The Department for Education (DfE) statutory guidance states that, from September 2020, all primary schools must deliver Relationships Education and Health Education and has produced this guide for parents.
Relationships and Sex Education (RSE) forms part of our personal, social, health education (PSHE) curriculum – we call this Living and Learning. Learn more about Living and Learning and check out our long-term plan.
Read our complete Relationships and Sex Education Policy. The policy includes details of when we teach the correct terms for some parts of the body and the specific sequence of learning for RSE from Year 1 (relationships with friends and family and the ‘underwear rule’) to Year 6 (human reproduction, how babies grow and consent).
In primary school, it’s important to be clear that the very large majority of RSE is about relationships. The learning is ongoing, and often incidental, learning about relationships with family, friends and others around us. Children in primary school will naturally talk about different relationships; this might include:
- relationships with family members compared with relationships with people at school
- developing friendships and the need to get on with everyone, and ways to cope if relationships are hard
- different families, some with a mum and dad, but others with a different make-up
This is clear from our overall aims for RSE in our school. These include:
- learning the value of family life, safe, stable and loving relationships (including marriage and civil partnerships); and learning the value of respect, love and care
- learning to manage emotions and relationships confidently and sensitively; and learning to make choices based on an understanding of difference and with an absence of prejudice
- learning about physical development at appropriate stages; and being aware of emotions and relationships
Read the specific age-related expectations in our full Curriculum Statement.
Children can become aware of sexual matters from an early age: they receive information (either explicitly or implicitly) from family, peers, the media and the general values and attitudes they encounter in society. This approach can lead to misconceptions. There are many advantages of school-based RSE. It provides a structured programme matched to the ages and development stages of pupils. It can combat ignorance and fear and clarify existing knowledge by providing accurate information. It can provide opportunities to discuss feelings, emotions and attitudes in a safe, non-threatening situation. It can also help to create a natural, positive attitude towards sexuality and to develop the skills needed to manage relationships. By providing opportunities to exchange ideas, it can promote tolerance and understanding of others. The sharing of ideas can contribute to the development of values and a personal sense of morality.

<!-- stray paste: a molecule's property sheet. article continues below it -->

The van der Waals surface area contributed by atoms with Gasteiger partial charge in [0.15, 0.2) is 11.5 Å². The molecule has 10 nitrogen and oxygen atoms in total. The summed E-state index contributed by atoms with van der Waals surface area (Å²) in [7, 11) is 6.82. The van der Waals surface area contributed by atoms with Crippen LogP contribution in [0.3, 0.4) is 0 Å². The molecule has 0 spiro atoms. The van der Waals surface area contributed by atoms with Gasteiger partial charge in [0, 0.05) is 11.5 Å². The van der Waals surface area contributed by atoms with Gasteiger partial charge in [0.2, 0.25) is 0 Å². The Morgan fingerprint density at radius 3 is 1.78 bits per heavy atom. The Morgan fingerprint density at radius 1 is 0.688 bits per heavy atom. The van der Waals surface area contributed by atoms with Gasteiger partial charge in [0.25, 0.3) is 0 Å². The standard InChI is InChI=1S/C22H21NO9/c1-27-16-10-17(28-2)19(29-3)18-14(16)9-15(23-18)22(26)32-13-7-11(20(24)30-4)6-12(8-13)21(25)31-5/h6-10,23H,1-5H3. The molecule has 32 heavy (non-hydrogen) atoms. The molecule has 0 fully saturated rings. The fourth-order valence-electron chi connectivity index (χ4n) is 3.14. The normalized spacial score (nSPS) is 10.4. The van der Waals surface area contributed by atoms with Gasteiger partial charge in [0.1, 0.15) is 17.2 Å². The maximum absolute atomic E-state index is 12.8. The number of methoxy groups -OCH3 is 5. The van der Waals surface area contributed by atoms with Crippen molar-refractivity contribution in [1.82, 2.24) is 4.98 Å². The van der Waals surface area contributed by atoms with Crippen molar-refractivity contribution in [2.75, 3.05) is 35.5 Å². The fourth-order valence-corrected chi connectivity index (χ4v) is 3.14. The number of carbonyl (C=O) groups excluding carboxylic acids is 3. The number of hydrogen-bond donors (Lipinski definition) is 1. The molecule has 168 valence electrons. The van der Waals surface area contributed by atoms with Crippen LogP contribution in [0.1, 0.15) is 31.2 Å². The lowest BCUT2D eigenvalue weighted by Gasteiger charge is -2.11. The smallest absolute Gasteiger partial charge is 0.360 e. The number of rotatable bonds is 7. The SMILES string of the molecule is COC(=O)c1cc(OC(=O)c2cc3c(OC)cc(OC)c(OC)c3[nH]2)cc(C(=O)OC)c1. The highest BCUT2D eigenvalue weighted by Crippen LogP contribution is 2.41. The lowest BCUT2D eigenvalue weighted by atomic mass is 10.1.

Parents / carers have the choice of withdrawing their children from sex education lessons if considered necessary. However, please be aware that we will sometimes discuss issues around relationships (eg same-sex couples, use and misuse of terms such as ‘gay’) as and when appropriate. We believe this is the right and proper thing to do. It is not always possible to withdraw children from such discussions if they arise, and it is not considered appropriate to do so by the Department for Education (see its advice regarding bullying, for example).
We want parents/carers and pupils to feel assured that RSE is delivered at a level appropriate to both the age and development of pupils, and to feel safe to voice opinions and concerns relating to the provision. Please contact school if you’ve any questions, comments or concerns.